Sirisena D, Papi E, Tillett E, 2016, Clinical assessment of antero-medial rotational knee laxity: a systematic review, KNEE SURGERY SPORTS TRAUMATOLOGY ARTHROSCOPY, Vol: 25, Pages: 1068-1077, ISSN: 0942-2056
Purpose:To inventory the examination methods available to assess antero-medial rotational laxity (AMRL) of the knee following medial collateral ligament injury.Methods:Searches were conducted in accordance with the PRISMA guidelines and using four online databases: WEB OF SCIENCE, MEDLINE, EMBASE, and AMED. The Critical Appraisal Skills Programme guidelines for Diagnostic Test Studies were used for the quality assessment of the articles.Results:A total of 2241 articles were identified from the database searches. From this, four articles were included in the final review. All were case–control studies, considered a combined ACL/MCL injury and had small study populations. Specialised equipment was required in all studies, and one needed additional imaging support before measurements could be taken. Two employed commercially available measuring equipment as part of the assessment process.Conclusion:Clinical assessment of AMRL in relation to a MCL injury remains challenging. Although methods have been developed to support clinical examination, they are limited by a number of factors, including the need for additional time in the clinical environment when setting up equipment, the need for specific equipment to produce and measure rotational movement and imaging support. In addition, there are patient safety concerns from the repeated imaging. A reliable and valid clinical examination remains to be found to truly assess antero-medial rotational laxity of the knee.
Papi E, Bo YNJ, McGregor AH, 2016, KNEE FLEXION MEASURED WITH A FLEXIBLE WEARABLE SENSOR, European Society of Biomechanics Conference
Belsi A, Papi E, McGregor AH, 2016, The impact of wearable technology on psychosocial factors of osteoarthritis management: a qualitative study, BMJ Open, Vol: 6, ISSN: 2044-6055
Objectives To identify the impact the use of wearable technology could have in patients with osteoarthritis in terms of communication with healthcare providers and patients’ empowerment to manage their condition.Design Qualitative study using focus groups with patients with osteoarthritis; data from patients’ responses were analysed using Framework Methodology.Participants 21 patients with knee osteoarthritis from the London area (age range 45–65 years) participated in a total of four focus groups. Recruitment continued until data saturation.Setting The study was conducted in a university setting.Results Patients’ responses suggested a positive attitude on the impact wearable technology could have on the management of osteoarthritis. It was perceived that the use of wearable devices would benefit patients in terms of feeling in control of their condition, providing them with awareness of their progress, empowering in terms of self-management and improving communication with their clinician.Conclusions This paper suggests positive patient perspectives on the perceived benefits wearable technology could have on the management of osteoarthritis. The data that could be collected with the use of wearable technology could be beneficial both to patients and clinicians. The information obtained from this study suggests that introducing wearable technology into patient-centred care could enhance patient experience in the field of osteoarthritis and beyond.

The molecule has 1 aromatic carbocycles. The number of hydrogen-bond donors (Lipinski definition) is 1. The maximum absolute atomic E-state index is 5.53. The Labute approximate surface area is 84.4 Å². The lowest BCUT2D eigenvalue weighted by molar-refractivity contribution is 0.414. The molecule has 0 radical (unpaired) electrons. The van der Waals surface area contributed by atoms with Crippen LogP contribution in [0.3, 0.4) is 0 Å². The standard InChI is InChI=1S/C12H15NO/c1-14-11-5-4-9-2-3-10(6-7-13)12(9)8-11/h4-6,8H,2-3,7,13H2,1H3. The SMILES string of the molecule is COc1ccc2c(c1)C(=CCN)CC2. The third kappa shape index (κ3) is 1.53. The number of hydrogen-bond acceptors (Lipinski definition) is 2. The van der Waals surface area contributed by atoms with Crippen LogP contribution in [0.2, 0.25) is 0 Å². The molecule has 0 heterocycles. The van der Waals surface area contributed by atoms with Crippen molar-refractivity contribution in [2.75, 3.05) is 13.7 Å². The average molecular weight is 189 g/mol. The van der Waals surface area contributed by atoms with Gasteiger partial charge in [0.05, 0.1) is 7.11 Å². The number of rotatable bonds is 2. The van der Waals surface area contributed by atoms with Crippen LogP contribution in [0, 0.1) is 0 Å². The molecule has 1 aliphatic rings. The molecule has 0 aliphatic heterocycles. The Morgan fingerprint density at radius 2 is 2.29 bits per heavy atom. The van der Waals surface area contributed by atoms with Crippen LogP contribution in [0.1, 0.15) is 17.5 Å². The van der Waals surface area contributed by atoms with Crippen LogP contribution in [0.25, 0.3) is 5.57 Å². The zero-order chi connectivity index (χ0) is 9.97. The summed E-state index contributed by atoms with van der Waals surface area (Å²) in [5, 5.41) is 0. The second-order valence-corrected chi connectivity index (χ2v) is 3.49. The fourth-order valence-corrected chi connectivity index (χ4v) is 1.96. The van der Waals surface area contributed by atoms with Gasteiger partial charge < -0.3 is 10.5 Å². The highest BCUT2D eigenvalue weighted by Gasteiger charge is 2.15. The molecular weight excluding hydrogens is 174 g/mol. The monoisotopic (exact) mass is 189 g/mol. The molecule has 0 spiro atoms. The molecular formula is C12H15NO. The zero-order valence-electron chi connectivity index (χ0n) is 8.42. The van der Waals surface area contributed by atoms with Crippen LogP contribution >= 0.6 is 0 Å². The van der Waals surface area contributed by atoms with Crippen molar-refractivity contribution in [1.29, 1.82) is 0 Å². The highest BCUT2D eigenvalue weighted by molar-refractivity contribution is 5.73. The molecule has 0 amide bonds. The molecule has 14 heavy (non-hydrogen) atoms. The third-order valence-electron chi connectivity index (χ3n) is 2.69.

Papi E, Murtagh GM, McGregor AH, 2016, Wearable technologies in osteoarthritis: A qualitative study of clinicians’ preferences., BMJ Open, Vol: 6, ISSN: 2044-6055
Objective This study investigates clinicians’ views of health-related wearable technologies in the context of supporting osteoarthritis (OA) long-term management. Clinicians’ preferences are critical in identifying realistic implementation strategies for such technologies.Design Qualitative study incorporating an inductive thematic analysis applied to identify key themes from clinicians’ responses.Participants Clinicians, including 4 general practitioners, 4 physiotherapists and 5 orthopaedic surgeons were interviewed.Setting The study was conducted in a University setting.Results Participants all agreed wearable technologies could positively complement their role and enhance their relationship with patients. Perceived benefits of wearable technologies included monitoring patients’ progress, treatment evaluation, monitoring compliance and informing clinical decision-making. The device should be designed to provide objective data of patients’ locomotion capability in an easy and timely fashion via a simple interface. Data should be available to both clinicians and patients to provide them with the motivation to achieve clinical goals and allow them to take ownership of their treatment. The use of technology was also seen as a way to more effectively plan treatment and manage patients’ contact time saving time and cost.Conclusions Findings support the use of wearable technologies to enhance current OA management and suggest clinical uses. Adoption of technologies could have implications on the effectiveness of treatment provided overcoming current barriers, in particular compliance with treatment.
Papi E, Belsi A, McGregor AH, 2015, A knee monitoring device and the preferences of patients living with osteoarthritis: A qualitative study, BMJ Open, Vol: 5, ISSN: 2044-6055
Papi E, Spulber I, Kotti M, et al., 2015, Smart sensing system for combined activity classification and estimation of knee range of motion, IEEE Sensors Journal, Vol: 15, Pages: 5535-5544, ISSN: 1558-1748